With Kidslox, you can remotely control all of your children’s devices, and set a different set of restrictions on each one. The app allows you to place rating-based restrictions on third party apps, prevent in-app purchases, and completely block the Safari browser and Camera app. You can create a schedule outlining when your child can access the device, and even put the device into a lock down mode with one press of your finger. Additional modes include an unrestricted Parent Mode and a customizable Child Mode. The app needs to be installed on every device you wish to control, but once done, you can set a passcode to keep kids from altering the restrictions themselves. Kidslox is also available for the iPad, Mac, and PC, so you’ll still be able to remote control your childrens’ smartphones in the event your own phone is “misplaced.”
One thing Mobile Guardian touts that other apps of it kind don’t is safe internet browsing. Although your kids can access the internet through the app, their searches will be restricted, whether by content or your own blacklists. The lightweight app will also send you an email or text when a website is blocked, and furthermore, log your kid’s internet activity so you can see the entirety of his or her browsing habits. Mobile Guardian even lets you set exceptions for school and parent-approved websites, known as VIP sites.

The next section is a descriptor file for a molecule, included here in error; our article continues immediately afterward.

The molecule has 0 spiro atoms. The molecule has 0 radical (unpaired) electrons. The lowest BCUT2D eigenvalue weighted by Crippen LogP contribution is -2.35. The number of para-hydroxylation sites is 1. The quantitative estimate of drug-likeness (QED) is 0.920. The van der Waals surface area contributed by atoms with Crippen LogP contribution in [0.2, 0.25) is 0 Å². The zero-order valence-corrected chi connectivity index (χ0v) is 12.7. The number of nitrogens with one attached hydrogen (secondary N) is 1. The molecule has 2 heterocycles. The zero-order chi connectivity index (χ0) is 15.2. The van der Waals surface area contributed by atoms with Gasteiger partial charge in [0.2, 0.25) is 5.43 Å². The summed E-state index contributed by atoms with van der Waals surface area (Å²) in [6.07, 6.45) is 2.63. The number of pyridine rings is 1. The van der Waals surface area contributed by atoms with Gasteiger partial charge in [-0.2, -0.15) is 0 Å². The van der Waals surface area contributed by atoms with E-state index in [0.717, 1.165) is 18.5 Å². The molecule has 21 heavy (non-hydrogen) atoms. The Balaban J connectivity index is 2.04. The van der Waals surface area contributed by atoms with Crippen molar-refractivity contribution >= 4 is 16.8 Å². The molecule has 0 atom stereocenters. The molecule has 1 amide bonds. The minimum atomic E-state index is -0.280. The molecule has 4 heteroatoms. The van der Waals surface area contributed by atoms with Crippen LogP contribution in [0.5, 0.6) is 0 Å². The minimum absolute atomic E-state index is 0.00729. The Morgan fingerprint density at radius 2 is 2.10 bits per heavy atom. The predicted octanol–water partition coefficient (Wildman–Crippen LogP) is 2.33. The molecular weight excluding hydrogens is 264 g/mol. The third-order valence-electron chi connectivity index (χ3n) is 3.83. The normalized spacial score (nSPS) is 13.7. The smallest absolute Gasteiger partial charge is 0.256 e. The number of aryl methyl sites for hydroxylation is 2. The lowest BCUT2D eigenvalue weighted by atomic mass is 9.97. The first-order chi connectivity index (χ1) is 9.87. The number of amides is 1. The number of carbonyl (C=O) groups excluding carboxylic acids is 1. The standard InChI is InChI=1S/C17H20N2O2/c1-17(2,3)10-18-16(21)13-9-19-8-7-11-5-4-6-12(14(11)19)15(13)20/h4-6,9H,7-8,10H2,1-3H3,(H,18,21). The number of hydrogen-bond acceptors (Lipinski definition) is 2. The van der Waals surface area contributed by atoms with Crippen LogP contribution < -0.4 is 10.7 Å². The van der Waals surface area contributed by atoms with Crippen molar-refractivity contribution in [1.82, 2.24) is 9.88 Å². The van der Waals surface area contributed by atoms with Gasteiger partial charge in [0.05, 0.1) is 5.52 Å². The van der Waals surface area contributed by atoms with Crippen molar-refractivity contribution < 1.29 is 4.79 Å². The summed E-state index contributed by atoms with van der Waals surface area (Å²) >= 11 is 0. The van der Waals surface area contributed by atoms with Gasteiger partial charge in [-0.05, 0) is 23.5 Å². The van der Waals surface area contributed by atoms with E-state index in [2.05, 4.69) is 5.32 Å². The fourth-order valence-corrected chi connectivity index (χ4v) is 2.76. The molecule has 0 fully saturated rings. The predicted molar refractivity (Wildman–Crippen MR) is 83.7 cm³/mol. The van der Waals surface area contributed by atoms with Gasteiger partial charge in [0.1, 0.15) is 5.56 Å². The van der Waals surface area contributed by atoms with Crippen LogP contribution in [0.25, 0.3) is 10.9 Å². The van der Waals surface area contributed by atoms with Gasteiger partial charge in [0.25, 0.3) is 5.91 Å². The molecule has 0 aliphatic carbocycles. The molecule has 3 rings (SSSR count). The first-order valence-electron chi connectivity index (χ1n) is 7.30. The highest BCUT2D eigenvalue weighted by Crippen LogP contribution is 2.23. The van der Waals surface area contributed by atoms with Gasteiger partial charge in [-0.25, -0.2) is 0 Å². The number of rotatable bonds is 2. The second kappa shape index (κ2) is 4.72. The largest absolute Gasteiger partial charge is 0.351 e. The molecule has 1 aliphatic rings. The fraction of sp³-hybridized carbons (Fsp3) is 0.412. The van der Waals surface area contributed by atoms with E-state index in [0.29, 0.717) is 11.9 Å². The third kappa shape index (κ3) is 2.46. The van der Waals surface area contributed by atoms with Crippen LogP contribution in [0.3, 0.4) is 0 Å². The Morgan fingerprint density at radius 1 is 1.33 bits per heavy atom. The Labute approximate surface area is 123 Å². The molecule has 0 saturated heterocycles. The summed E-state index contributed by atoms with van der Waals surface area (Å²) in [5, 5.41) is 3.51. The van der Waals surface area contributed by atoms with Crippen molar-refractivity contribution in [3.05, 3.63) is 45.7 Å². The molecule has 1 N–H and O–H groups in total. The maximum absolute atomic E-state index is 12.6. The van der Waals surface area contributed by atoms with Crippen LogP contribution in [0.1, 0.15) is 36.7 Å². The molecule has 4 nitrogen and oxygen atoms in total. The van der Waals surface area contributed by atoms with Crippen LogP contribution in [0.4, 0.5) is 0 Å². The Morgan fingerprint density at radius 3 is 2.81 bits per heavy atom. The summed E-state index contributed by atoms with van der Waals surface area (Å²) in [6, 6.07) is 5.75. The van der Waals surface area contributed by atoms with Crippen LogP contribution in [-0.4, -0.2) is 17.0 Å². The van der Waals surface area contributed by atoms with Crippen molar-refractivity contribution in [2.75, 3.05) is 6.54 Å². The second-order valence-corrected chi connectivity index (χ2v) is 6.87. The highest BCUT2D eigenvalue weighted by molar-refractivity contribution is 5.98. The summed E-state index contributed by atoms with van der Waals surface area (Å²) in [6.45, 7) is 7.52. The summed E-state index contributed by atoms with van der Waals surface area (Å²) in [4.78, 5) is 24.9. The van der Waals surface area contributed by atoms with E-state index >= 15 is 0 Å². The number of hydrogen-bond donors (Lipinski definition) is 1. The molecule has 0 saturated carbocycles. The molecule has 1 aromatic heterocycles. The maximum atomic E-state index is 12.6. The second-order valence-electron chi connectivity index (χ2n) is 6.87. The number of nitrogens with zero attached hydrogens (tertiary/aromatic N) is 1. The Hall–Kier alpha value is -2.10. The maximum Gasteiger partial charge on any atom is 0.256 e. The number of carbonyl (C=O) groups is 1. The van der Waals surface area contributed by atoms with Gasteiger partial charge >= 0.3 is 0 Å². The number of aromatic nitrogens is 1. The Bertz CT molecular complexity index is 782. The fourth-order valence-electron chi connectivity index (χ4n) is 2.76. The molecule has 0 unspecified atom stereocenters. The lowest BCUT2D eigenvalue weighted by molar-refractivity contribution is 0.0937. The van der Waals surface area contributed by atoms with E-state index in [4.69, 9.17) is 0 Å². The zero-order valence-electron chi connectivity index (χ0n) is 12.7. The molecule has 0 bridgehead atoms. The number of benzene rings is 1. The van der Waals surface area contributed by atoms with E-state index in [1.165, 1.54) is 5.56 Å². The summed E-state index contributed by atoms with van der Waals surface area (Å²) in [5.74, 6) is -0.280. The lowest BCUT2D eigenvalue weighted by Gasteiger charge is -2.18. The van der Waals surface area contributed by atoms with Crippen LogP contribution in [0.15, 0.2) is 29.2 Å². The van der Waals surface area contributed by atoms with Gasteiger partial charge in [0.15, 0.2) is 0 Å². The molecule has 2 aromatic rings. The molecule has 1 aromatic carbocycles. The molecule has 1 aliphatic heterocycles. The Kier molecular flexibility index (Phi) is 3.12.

Enable passcode protection
If your kid is younger, or you simply want to block him or her from using your iPhone altogether, a basic four-number passcode will likely do the trick. Go to Settings > Touch ID & Passcode, then tap Turn Passcode On to set the security code. If you prefer, you can also enter a more elaborate password comprised of letters, numbers, and symbols. Just tap Passcode Options when setting up the passcode, and make sure to choose something other than your birthday.
Turn off in-app purchases
Frankly, turning off in-app purchases is something everyone with children should do. Doing so will prohibit your kids from making in-app purchases even if they know your password, and thankfully, it’s also incredibly easy to do. Go to Settings > General > Restrictions. Tap Enable Restrictions if they’re currently off, and enter your passcode when prompted. Scroll down once more and toggle off In-App Purchases.
Implement Guided Access
In a nutshell, Guided Access is the perfect tool for parents. The innate feature conveniently limits your device to a single app and allows you to control which app features are available, while giving you options for disabling hardware buttons and areas of the display that might not be relevant to a task.
To enable Guided Access, go to Settings > General > Accessibility, then scroll of the bottom of the page and tap Guided Access. Toggle the feature on before setting a passcode, settings alarms for time limits, and toggling Accessibility Shortcut on.
Once enabled, navigate to the app you want to lock and triple-click the Home button. From there, you can choose any part of the app you don’t want to be accessible. If you tap Options, you can also limit other facets such as volume, the home button, and your smartphone’s touch capabilities. Tap Done once you’ve set your restrictions, thus requiring your child, or you, to enter a passcode whenever they wish to exit the app and use your phone.